Install same disk image on ~50 unique machines.
December 10, 2008 12:53 PM   Subscribe

How would I install a disk image on ~50 machines all of unique hardware configuration?

I have roughly 50 intel based machines that all have unique hardware configurations. I would like each of these machines to run the exact same software and configuration. How would I go about creating a disk image (VM Ware?), and getting that image to run on each of the 50 machines?

Is this possible? Would I have to get a list of all the drivers required for each machine and install those into the master disk image?

I have scoured askmefi already and read answers like the one here, but am looking for more help.
posted by blueplasticfish to Technology (14 answers total) 3 users marked this as a favorite
 
I've tried to do this, and there's a tool you can use to create a custom Vista image with a program called "VLite" ... but it will be more trouble than it is worth. Vista does a fairly good job of fetching the drivers after the install. Don't try automating this, you'll waste time.
posted by geoff. at 1:03 PM on December 10, 2008


Images are tailored for a specific hardware build. They work because the individual machines are functionally the same. Images aren't intended for what you seem to want.

Get something like Deep Freeze. You can install Windows individually, let it optimize itself for each build, then freeze that in place with Deep Freeze so that you can revert whenever you like. This sounds like much less of a hassle than trying to build a single image for different machines, and you get most of the benefits of an image anyways, other than install time.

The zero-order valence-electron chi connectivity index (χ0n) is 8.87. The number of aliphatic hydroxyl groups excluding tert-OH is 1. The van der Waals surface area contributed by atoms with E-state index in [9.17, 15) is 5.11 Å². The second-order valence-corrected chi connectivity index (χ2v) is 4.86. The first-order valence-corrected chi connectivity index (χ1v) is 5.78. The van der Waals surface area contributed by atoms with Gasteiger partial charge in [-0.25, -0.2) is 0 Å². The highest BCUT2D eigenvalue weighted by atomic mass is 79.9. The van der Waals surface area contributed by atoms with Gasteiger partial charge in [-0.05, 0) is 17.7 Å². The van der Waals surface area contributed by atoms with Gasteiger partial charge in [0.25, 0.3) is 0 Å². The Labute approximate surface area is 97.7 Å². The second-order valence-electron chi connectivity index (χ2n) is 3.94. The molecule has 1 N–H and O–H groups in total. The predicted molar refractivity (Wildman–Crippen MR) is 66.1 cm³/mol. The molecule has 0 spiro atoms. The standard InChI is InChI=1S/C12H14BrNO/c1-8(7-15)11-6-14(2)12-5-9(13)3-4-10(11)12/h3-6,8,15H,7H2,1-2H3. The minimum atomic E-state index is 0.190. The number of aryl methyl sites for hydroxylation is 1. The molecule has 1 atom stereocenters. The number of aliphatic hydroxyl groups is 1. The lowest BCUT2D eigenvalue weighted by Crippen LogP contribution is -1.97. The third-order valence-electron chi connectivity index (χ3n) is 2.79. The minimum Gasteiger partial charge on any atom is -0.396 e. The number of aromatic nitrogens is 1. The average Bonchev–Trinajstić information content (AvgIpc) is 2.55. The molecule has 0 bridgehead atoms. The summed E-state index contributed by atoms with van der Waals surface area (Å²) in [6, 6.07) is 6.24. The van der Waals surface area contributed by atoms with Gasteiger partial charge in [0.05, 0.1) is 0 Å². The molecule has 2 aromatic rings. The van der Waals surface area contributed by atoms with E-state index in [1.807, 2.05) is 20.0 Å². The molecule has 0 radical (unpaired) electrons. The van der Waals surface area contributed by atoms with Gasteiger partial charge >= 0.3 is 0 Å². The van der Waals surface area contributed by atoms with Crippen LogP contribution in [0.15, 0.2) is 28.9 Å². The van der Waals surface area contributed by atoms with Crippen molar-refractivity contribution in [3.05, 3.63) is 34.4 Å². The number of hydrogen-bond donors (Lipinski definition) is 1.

posted by valkyryn at 1:14 PM on December 10, 2008


Do you want to run a particular piece of software on all of these machines (i.e., Apache and a server-side app) or do you want them to be normal desktops?
posted by zippy at 1:18 PM on December 10, 2008


@zippy: they will all be desktop workstations with specialized medical software.
posted by blueplasticfish at 1:29 PM on December 10, 2008


I found this to be helpful.
posted by chrisroberts at 1:50 PM on December 10, 2008


You could make a slipstreamed Windows installer disk (I'm assuming Windows workstations here) with all the things you want, but that's different than an image. It might give you most of what you want, though.
posted by zippy at 2:22 PM on December 10, 2008


You can look into Big Bangs's Universal Imaging Utility. We use it in the computer lab I work for to image laptops and desktops. UIU stores all the drivers and with the help of Sysprep, we push that one image to multiple machines.
posted by inviolable at 2:22 PM on December 10, 2008


VMWare is a virtualization technology, not a remote imaging app. You would use VMWare to run multiple machines on one physical piece of hardware.

How you make an image and how you deploy it are two different things. You can use sysprep to help you make an image that will work on different hardware. You can deploy it in a few different ways. Im familiar with using Ghost and Acronis.
posted by damn dirty ape at 2:27 PM on December 10, 2008